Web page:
Meanwhile, even in the #MeToo era, it typically takes the testimony of more than one woman before a powerful man faces consequences. It makes sense that multiple people with similar accounts can add credibility to one another’s claims. But the fact that a very serious claim didn’t even get public attention until now says a lot about how America still views the words of women.

Perhaps Amet hasn’t gotten a mainstream audience until now because her accounts were published on Patheos — McAfee notes that many of the comments on his interview with her read something like, “I’ve never heard of this guy, he’s just a blogger.” Perhaps it’s because people are skeptical of her career or her beliefs. Perhaps it’s because of systemic racism that still leads Americans to doubt the words of women of color. Perhaps it’s a combination of the three.

But whatever the case, Amet is only now getting attention for a story she’s been telling in public since 2010. Fox, National Geographic, and the producers of Cosmos announced that they would investigate the allegations. On March 15, 2019, Fox and National Geographic announced that the investigation had been completed, according to The Hollywood Reporter.

The networks said in a statement that Tyson’s show StarTalk, which had been taken off the air after the allegations became public, would return in April. “Both Fox and National Geographic are committed to finding an air date for Cosmos,” the networks said in a statement. “There will be no further comment.”

Amet’s story is finally a topic of national conversation, and she said she is trying to sort through her feelings.

“For most of my adult life I was afraid to talk about it,” Amet said of her experience with Tyson. “After I spoke about it, my concern was finding other people who had been affected by him, so that they could feel better too.”

Now that others have spoken out, she said, “I’m looking forward to what comes next. I’m not sure what it looks like, but I think just being less afraid is going to be a great way to live.”

Update: This story has been updated to include comments from Hontas Farmer.

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Viral News

20 People Share Secrets From Their Jobs and Now We Can’t Sleep Well




Almost every job has its own secrets and nuances that very few people know. The people of different professions shared secrets from their jobs on Reddit and on Twitter and some of their stories may seriously change the way you see the world.

We at Bright Side, of course, don’t have any secrets like these, but as it turns out, not all other professions are as transparent as they seem to be.

  • Truck driver: 9 out of 10 truck drivers travel with a smartphone on their windshield watching a TV-series. Stay away from big trucks.
  • Disney World employee: There are secret tunnels underneath both Epcot and the Magic Kingdom (and probably other parks too) that enable the cast members to travel across the park pretty quickly and easily.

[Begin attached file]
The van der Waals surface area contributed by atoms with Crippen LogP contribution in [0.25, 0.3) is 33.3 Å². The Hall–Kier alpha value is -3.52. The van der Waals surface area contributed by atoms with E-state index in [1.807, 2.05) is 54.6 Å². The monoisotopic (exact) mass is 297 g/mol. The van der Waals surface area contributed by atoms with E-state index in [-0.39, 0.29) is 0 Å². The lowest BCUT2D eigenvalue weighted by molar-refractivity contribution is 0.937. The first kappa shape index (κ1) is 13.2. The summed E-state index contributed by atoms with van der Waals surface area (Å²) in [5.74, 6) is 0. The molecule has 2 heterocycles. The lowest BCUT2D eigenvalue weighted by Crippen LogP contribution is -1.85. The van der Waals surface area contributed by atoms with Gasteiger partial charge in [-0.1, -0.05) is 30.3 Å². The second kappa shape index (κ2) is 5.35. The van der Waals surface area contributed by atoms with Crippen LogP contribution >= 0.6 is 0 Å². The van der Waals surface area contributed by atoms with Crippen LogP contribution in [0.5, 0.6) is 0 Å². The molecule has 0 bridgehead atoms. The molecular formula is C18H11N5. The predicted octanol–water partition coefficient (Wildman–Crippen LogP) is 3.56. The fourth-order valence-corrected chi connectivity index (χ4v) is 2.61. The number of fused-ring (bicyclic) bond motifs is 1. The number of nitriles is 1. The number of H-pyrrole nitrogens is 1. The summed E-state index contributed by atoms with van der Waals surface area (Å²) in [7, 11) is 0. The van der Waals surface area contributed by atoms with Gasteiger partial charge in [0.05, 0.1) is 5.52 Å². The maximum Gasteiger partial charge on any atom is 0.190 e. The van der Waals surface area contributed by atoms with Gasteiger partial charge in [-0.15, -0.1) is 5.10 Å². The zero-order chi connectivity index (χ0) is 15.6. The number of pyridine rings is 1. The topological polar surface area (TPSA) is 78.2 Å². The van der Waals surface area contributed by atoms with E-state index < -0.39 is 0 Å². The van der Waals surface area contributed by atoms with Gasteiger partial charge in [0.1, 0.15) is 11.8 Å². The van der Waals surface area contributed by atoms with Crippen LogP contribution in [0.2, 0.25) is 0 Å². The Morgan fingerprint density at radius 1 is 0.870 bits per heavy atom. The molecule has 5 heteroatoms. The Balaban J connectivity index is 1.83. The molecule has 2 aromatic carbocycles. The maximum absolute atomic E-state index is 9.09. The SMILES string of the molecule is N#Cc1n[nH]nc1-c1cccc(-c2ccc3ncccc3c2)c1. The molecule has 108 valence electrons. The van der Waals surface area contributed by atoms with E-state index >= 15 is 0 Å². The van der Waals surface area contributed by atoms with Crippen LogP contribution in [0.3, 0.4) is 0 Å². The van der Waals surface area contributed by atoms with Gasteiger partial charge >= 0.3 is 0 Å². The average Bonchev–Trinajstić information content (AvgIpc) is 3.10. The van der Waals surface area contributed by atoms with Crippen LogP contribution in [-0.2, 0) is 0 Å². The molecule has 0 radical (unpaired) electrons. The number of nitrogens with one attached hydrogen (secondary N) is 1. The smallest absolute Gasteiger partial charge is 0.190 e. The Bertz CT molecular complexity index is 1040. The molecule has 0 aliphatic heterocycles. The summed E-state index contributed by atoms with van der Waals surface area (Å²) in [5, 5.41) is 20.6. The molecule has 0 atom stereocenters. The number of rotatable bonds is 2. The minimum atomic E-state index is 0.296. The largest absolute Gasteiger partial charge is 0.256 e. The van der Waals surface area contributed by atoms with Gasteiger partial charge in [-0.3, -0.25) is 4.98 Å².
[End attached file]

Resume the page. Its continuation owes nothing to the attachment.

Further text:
Comment from a park-goer: My father suffered a heart attack while visiting Epcot. I have never witnessed a faster medical response with professionals appearing from seemingly nowhere with just as fast transport through underground tunnels. It was a lifesaver. He was transported to a Disney hospital where he received great care after an emergency surgery and our stay was extended by 3 weeks.

  • IT support people: (help desks, computer repair shops, Geek Squad, etc.) are mostly just better at Googling than you are.
  • Employee at a flour factory: Wheat flour is not actually white. We use chlorine to make it look more attractive. This also increases the gluten level in flour, and this is why people are more gluten-sensitive today.
  • Rescue team member: When you are a young lifeguard, you always have a radio with you 24/7. And you always listen to what happens in the city. If you are going, for example, to a birthday party in your own car and then you hear there is a fire on a nearby street, you turn the car and drive there! (I have my own gear in the car). @Moscow_Spasatel
  • Olive oil factory employee: We had only one kind of oil but we put it in 27 different containers and sold it at different prices. Some of them were labeled as imported, some were called the highest quality oil. But it was the same oil in every single bottle.
  • IT-service engineer: When someone is fixing your computer, they also often look through the data on your hard drive searching for something funny or embarrassing. So, before you give your computer to an IT service, clear your browser history, and copy all the important data to an external drive.
  • Candle factory: Paraffin candles are dangerous and poisonous. Because I know what we added in there (even to the candles that say “100% paraffin”), I will never ever use candles again. If you need to use them for some reason, buy candles made of bee’s wax without any scents.
  • Sommelier: Wine isn’t vegan. It’s not even vegetarian in some cases. The filtering (refining) process uses egg whites, and sometimes isinglass (fish parts).

  • Movie theater: A large bag of popcorn that costs the customer $5.99 (at the time) cost the movie theatre 6 cents to produce, including the butter, the kernels, the bag, the power used by the popper and the time it took the concession employee to fill up the bag and give it to the customer.